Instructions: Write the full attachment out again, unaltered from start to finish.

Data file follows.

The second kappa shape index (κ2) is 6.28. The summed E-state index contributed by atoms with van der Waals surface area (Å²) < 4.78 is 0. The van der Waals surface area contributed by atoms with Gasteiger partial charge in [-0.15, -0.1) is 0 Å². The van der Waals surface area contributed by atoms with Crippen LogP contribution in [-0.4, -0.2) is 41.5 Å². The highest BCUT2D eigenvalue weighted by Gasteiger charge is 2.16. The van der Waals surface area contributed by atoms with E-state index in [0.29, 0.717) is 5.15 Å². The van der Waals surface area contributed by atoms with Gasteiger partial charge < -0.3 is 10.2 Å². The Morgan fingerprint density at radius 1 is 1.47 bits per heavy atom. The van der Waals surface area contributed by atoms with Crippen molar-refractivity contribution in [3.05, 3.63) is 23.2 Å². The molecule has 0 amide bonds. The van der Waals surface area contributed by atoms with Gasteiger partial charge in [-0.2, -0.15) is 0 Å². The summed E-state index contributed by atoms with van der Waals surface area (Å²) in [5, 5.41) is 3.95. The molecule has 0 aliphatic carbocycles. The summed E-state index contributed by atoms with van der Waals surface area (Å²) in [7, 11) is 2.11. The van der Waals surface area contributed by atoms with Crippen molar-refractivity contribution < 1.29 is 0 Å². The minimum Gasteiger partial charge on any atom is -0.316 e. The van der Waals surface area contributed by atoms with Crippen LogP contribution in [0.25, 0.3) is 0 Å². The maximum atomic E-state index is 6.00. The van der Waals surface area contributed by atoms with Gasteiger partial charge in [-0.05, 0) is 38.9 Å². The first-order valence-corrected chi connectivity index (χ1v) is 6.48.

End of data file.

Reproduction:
The second kappa shape index (κ2) is 6.28. The summed E-state index contributed by atoms with van der Waals surface area (Å²) < 4.78 is 0. The van der Waals surface area contributed by atoms with Gasteiger partial charge in [-0.15, -0.1) is 0 Å². The van der Waals surface area contributed by atoms with Crippen LogP contribution in [-0.4, -0.2) is 41.5 Å². The highest BCUT2D eigenvalue weighted by Gasteiger charge is 2.16. The van der Waals surface area contributed by atoms with E-state index in [0.29, 0.717) is 5.15 Å². The van der Waals surface area contributed by atoms with Gasteiger partial charge < -0.3 is 10.2 Å². The Morgan fingerprint density at radius 1 is 1.47 bits per heavy atom. The van der Waals surface area contributed by atoms with Crippen molar-refractivity contribution in [3.05, 3.63) is 23.2 Å². The molecule has 0 amide bonds. The van der Waals surface area contributed by atoms with Gasteiger partial charge in [-0.2, -0.15) is 0 Å². The summed E-state index contributed by atoms with van der Waals surface area (Å²) in [5, 5.41) is 3.95. The molecule has 0 aliphatic carbocycles. The summed E-state index contributed by atoms with van der Waals surface area (Å²) in [7, 11) is 2.11. The van der Waals surface area contributed by atoms with Crippen molar-refractivity contribution < 1.29 is 0 Å². The minimum Gasteiger partial charge on any atom is -0.316 e. The van der Waals surface area contributed by atoms with Crippen LogP contribution in [0.25, 0.3) is 0 Å². The maximum atomic E-state index is 6.00. The van der Waals surface area contributed by atoms with Gasteiger partial charge in [-0.05, 0) is 38.9 Å². The first-order valence-corrected chi connectivity index (χ1v) is 6.48.